Barack Obama today offered what might be the single most mealy-mouthed, non-committal, responsibility-dodging answer in presidential history, when asked his views on prosecution of those who oversaw terrorist interrogation under the Bush administration:
While the Bush-era memos providing legal justifications for enhanced interrogation methods "reflected us losing our moral bearings," the president said, he also that he did not think it was "appropriate" to prosecute those CIA officers who "carried out some of these operations within the four corners of the legal opinions or guidance that had been provided by the White House."
But in clear change from language he and members of his administration have used in the past, the president said that "with respect to those who formulated those legal decisions, I would say that is going to be more of a decision for the Attorney General within the parameters of various laws and I don’t want to prejudge that. I think that there are a host of very complicated issues involved there..."
Mr. Obama also today said that if there is any sort of commission or investigation into the approval and use of these interrogation methods, he would prefer that it be an independent bipartisan commission and not a congressional hearing, though he was clear to state that he was not expressing an opinion on whether should there be hearings.
"If and when there needs to be a further accounting of what took place during this period," the president said, "I think for Congress to examine ways in which it can be done in a bipartisan fashion --outside of the typical hearing progress that can sometimes break down and break entirely along party lines, to accept that there are independent participants who are above reproach and have credibility -- I think that would be a more sensible approach."
The president said that he's "not suggesting that should be done but I’m saying that if you’ve got a choice, I think it’s very important for the American people to feel as if this is not being dealt with to provide one side or the other political advantage, but rather it’s being done in order to learn some lessons so that we can move forward in an effective way."
Mr. Obama also stated his "general view," that "we should be looking forward and not backwards. I do worry about this getting so politicized that we can not function effectively and it hampers ability our ability to carry out critical national security operations."
During his February 9 prime time press conference, the president was asked about a proposal by Sen. Patrick Leahy, D-Vermont, the chair of the Senate Judiciary Committee, to "set up a truth and reconciliation committee to investigate the misdeeds of the Bush administration."
Mr. Obama then said that he hadn't seen the proposal in question, but that his administration would "operate in a way that leaves no doubt that we do not torturem" and "nobody is above the law, and if there are clear instances of wrongdoing...people should be prosecuted just like any ordinary citizen."
However, the president said, "generally speaking, I'm more interested in looking forward than I am in looking backwards. I want to pull everybody together, including, by the way, the -- all the members of the intelligence community who have done things the right way and have been working hard to protect America, and I think sometimes are painted with a broad brush without adequate information... My general orientation is to say, let's get it right moving forward."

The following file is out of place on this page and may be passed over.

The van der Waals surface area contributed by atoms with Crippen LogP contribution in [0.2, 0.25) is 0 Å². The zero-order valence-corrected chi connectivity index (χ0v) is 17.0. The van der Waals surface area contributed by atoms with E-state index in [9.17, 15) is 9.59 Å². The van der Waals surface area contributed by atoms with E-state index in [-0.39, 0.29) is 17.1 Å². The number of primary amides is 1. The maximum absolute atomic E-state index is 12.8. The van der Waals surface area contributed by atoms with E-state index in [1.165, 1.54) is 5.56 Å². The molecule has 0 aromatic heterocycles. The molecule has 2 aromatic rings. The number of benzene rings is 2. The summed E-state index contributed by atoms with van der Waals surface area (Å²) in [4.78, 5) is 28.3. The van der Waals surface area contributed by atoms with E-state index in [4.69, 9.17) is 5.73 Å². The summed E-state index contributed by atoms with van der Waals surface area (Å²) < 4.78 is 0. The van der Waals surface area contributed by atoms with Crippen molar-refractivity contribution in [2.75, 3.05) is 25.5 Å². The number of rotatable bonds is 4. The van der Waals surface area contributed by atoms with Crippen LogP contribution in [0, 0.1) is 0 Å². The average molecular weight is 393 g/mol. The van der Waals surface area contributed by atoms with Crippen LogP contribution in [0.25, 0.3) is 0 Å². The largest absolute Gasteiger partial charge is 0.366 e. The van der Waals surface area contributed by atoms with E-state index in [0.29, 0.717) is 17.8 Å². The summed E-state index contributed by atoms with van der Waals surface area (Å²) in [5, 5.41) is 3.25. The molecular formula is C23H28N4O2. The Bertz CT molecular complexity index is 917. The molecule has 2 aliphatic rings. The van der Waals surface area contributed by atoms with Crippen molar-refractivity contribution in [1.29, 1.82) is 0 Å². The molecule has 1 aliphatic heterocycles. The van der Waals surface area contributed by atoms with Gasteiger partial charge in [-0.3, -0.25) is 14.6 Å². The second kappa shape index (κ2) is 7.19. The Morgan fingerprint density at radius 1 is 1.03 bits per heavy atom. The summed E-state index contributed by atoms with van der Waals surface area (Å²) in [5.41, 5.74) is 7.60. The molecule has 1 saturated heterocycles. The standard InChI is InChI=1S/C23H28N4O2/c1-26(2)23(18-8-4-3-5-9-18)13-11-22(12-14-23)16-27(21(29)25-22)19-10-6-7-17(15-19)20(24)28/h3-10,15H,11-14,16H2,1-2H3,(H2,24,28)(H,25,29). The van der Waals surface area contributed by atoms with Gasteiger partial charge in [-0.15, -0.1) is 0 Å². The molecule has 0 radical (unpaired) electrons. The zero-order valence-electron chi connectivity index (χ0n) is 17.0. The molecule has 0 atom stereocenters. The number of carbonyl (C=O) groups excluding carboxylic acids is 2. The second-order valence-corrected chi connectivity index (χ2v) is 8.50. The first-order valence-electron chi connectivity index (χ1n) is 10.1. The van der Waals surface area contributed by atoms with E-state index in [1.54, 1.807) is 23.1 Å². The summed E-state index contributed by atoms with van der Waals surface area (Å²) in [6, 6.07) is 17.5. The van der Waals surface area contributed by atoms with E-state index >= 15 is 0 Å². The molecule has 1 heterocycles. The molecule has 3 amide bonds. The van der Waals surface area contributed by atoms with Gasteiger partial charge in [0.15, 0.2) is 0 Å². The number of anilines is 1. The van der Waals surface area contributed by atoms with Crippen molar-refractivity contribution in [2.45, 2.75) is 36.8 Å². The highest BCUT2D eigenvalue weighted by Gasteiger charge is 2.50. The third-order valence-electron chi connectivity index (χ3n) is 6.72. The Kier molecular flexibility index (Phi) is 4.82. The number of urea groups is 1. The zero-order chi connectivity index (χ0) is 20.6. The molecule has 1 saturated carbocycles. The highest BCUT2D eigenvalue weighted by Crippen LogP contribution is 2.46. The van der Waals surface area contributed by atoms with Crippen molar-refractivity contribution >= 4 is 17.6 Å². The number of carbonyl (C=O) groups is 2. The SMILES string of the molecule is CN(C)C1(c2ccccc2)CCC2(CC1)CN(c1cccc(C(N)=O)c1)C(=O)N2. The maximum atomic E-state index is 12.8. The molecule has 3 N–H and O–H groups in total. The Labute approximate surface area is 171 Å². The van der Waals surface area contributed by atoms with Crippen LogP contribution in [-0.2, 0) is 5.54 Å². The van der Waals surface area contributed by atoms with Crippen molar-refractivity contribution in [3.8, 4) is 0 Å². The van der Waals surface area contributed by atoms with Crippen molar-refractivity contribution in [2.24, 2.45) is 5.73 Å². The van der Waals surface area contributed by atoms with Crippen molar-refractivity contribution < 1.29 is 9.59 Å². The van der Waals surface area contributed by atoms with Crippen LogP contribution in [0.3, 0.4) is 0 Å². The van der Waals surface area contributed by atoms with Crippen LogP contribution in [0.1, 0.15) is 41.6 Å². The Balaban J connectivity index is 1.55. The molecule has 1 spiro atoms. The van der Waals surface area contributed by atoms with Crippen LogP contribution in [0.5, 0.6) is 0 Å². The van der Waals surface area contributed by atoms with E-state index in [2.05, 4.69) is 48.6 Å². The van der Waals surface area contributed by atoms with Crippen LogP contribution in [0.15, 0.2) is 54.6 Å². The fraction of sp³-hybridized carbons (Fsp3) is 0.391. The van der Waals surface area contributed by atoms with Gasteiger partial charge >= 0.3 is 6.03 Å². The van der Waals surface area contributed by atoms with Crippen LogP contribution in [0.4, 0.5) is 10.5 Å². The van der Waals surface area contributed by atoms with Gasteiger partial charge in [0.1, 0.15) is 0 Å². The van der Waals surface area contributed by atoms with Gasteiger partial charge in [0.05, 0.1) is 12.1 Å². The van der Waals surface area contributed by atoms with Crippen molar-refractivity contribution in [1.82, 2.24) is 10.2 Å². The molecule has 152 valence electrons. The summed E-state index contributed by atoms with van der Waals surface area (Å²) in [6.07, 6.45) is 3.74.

Do we choose presidents on the basis of their ability to dodge tough questions? Obama clearly thinks so. It seems that going back months, every time Barack Obama gets asked about this, he prattles on about a desire 'to look forward, not backward.' While that's not an answer, at least it seems similar to 'no.' So what happened today? Did the teleprompter betray him?
What makes this even more embarrassing is that Obama cannot claim - as he did today - a desire to avoid 'prejudging' the issue. By his own statement and by those of his White House staff, he has spent weeks delving into this issue at length. As the New York Times reports today:
Aides said Mr. Obama struggled for four weeks about whether to release the memos in response to a lawsuit filed under the Freedom of Information Act, consulting with advisers, experts and intelligence professionals. It was on his mind so much, they said, that he talked about it with aides late at night in his hotel room during stops on his recent European trip.
In meetings, they said, he served as “the interrogator,” as one put it, challenging people to defend their views. Advisers diverged, with some like Attorney General Eric H. Holder Jr. favoring the release of more information and others like Leon E. Panetta, the new C.I.A. director, urging that more be withheld. Aides said Mr. Obama worried about damaging morale at the C.I.A. and his own relationship with the agency.
You cannot 'prejudge' an issue you have been considering at length for weeks. Or is Obama suggesting that he released these sensitive interrogation documents without seriously considering the question?
How is it possible that after this level of scrutiny of the issue, Barack Obama has no opinion on whether further investigation is needed? Surely when a brilliant Constitutional law professor spends a month consumed by the question of how we handle terrorist interrogation - discussing it with each of the main officials charged with oversight - he develops some opinion on it. Most Americans have a view on whether an investigation is warranted; they have spent very little time on the subject. Yet Barack Obama wants us to believe he is purely agnostic on the question? This is nonsense, and it insults the intelligence of the American people.
Mr. Obama, you are the Decider. Please start acting like you realize that.